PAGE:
Rashad Evans Wants To Retire… Before He Gets Retired
Chuck Liddell. Gary Goodridge. Rich Franklin. Big Nog.
All of these names come to mind, when you think of fighters who might have been a little too stubborn for their own good; clinging to their competitive spirit a little too long, most combat athletes fail to retire while on top of their game, opting to compete past their prime – sometimes with disastrous outcomes.
Rashad Evans is hoping to not make that mistake. He’s hoping that he will be wise enough to retire from MMA, before MMA retires him.
At 34 years of age, the former light heavyweight champion isn’t sure how much longer he will remain in the fight game. But one thing he is sure of, after his lethargic battle with Antonio Rogerio Nogueria at UFC 156, is his rediscovery of his hunger in fighting. Before that bout he was open and honest about the fact that he was simply going through the motions. But as long as he has his desire – his hunger – back, he doesn’t want to put a timeframe on how long he plans to compete.
“I ask myself that all the time,” he said. “I was in a place in my career where it just wasn’t fun for me anymore. I made it through that rough patch, because after you’ve seen everything, seen behind the curtain of Oz, it kind of changes the way you feel about it. By that I mean, you see how the whole system works, you see the politics in it, and to not be bogged down by the politics of the sport and still keeping your competitive nature, it was hard for me at first.”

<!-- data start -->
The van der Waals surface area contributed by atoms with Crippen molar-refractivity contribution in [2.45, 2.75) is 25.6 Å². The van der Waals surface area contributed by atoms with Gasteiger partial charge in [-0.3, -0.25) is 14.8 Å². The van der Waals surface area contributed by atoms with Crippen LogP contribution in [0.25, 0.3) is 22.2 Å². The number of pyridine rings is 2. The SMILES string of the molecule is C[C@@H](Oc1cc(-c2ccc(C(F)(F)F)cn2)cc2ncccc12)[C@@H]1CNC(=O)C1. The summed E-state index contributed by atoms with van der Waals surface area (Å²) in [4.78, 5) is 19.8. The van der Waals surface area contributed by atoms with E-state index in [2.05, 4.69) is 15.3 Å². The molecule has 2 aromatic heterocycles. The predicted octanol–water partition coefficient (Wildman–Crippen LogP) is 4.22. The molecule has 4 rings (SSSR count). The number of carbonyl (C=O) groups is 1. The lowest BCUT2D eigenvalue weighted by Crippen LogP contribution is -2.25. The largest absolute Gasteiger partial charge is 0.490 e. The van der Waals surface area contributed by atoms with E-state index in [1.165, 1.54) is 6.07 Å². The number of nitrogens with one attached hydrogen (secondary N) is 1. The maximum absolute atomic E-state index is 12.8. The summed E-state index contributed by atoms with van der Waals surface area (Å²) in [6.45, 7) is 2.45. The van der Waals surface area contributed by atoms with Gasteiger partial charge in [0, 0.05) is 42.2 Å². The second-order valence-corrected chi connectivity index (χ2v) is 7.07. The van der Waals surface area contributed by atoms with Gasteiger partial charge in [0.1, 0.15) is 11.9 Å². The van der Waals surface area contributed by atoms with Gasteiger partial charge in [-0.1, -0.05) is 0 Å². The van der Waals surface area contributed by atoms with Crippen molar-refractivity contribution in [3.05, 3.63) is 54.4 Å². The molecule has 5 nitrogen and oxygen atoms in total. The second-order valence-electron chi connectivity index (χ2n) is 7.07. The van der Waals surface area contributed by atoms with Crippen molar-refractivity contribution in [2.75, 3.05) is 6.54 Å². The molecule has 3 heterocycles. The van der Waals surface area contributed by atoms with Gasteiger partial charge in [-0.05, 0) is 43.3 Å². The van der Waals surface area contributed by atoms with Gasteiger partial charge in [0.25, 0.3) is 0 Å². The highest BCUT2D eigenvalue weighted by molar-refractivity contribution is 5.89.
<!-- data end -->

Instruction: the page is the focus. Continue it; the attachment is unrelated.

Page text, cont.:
“But now, I’ve got a different mindset when it comes to competing. I’ve got a different mindset when it comes to just dealing with the politics of the sport and everything else. It’s helped me get a different appreciation for it. I want to keep on fighting as long as my body allows me to. As long as God gives me the ability to keep on fighting.”
Evans pointed to his Blackzilians teammate Vitor Belfort as an example. At 36 years of age, Vitor is enjoying a new-found success in the sport, and Rashad credits “The Phenom”‘s mindset as the catalyst in his resurgence, which helped provide him the cues to get out of the funk he was in.
“I want to be able to retire before the sport retires me,” he said. “But at the same time, I don’t want to leave the sport until I’m competitively satisfied.”
Hopefully for Evans, he finds that satisfaction in time.